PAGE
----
We thank Liane Jorschick, Roger Mundry, Manja Teich, Cornelia Schulze, Ulrike Neuendorf, Katja Buschmann, Elena Rossi, and Petra Jahn for help with data collection, coding, and analyses, and we also thank the infants and parents for their cooperation.
Being Mimicked Increases Prosocial Behavior in 18-Month-Old Infants
Article first published online: 14 MAR 2013
© 2013 The Authors. Child Development © 2013 Society for Research in Child Development, Inc.
Volume 84, Issue 5, pages 1511–1518, September/October 2013
How to Cite
Carpenter, M., Uebel, J. and Tomasello, M. (2013), Being Mimicked Increases Prosocial Behavior in 18-Month-Old Infants. Child Development, 84: 1511–1518. doi: 10.1111/cdev.12083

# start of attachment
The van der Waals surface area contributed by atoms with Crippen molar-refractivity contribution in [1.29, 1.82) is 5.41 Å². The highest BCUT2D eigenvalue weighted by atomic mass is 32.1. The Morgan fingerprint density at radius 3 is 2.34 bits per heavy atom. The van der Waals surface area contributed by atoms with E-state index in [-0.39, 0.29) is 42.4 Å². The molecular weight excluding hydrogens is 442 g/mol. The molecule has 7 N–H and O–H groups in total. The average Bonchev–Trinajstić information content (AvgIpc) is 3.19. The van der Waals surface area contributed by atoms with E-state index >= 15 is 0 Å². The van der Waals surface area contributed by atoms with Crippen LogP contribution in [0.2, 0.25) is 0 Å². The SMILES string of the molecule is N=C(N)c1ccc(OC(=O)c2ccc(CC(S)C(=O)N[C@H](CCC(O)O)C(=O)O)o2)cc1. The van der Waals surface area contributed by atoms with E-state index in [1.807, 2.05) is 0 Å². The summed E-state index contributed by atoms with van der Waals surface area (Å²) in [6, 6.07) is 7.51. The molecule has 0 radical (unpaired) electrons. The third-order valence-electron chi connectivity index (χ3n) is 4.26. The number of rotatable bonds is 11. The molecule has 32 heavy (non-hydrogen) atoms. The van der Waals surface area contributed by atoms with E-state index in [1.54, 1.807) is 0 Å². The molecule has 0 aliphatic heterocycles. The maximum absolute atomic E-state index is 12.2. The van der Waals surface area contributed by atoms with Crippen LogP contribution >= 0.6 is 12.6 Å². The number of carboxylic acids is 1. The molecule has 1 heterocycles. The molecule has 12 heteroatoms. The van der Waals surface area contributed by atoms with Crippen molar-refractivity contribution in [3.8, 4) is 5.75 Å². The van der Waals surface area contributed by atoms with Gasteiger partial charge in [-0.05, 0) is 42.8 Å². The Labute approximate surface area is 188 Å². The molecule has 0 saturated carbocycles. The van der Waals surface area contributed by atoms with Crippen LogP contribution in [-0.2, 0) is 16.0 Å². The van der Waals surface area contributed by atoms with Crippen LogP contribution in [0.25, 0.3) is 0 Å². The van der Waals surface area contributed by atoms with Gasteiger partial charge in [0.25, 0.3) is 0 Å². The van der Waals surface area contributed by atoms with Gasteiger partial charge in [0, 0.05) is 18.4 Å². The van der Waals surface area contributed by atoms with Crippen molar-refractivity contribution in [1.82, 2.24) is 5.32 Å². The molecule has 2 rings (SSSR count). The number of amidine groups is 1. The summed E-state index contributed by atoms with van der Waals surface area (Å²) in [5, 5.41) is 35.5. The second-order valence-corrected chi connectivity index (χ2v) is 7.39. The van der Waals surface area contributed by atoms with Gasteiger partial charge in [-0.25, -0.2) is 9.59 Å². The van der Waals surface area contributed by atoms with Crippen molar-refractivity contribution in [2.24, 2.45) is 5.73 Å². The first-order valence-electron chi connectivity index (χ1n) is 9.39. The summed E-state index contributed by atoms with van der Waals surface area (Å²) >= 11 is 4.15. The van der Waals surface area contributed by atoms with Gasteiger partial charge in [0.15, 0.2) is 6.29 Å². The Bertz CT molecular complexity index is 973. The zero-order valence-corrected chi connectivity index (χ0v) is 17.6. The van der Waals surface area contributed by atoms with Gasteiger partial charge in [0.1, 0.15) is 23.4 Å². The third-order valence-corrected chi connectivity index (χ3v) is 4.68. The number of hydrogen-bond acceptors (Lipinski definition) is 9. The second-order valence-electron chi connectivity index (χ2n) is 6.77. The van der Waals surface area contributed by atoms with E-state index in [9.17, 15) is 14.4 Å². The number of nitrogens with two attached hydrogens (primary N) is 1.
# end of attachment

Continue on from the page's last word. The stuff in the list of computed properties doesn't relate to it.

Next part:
- Issue published online: 3 SEP 2013
- Article first published online: 14 MAR 2013
Most previous research on imitation in infancy has focused on infants' learning of instrumental actions on objects. This study focused instead on the more social side of imitation, testing whether being mimicked increases prosocial behavior in infants, as it does in adults (van Baaren, Holland, Kawakami, & van Knippenberg, 2004). Eighteen-month-old infants (N = 48) were either mimicked or not by an experimenter; then either that experimenter or a different adult needed help. Infants who had previously been mimicked were significantly more likely to help both adults than infants who had not been mimicked. Thus, even in infancy, mimicry has positive social consequences: It promotes a general prosocial orientation toward others.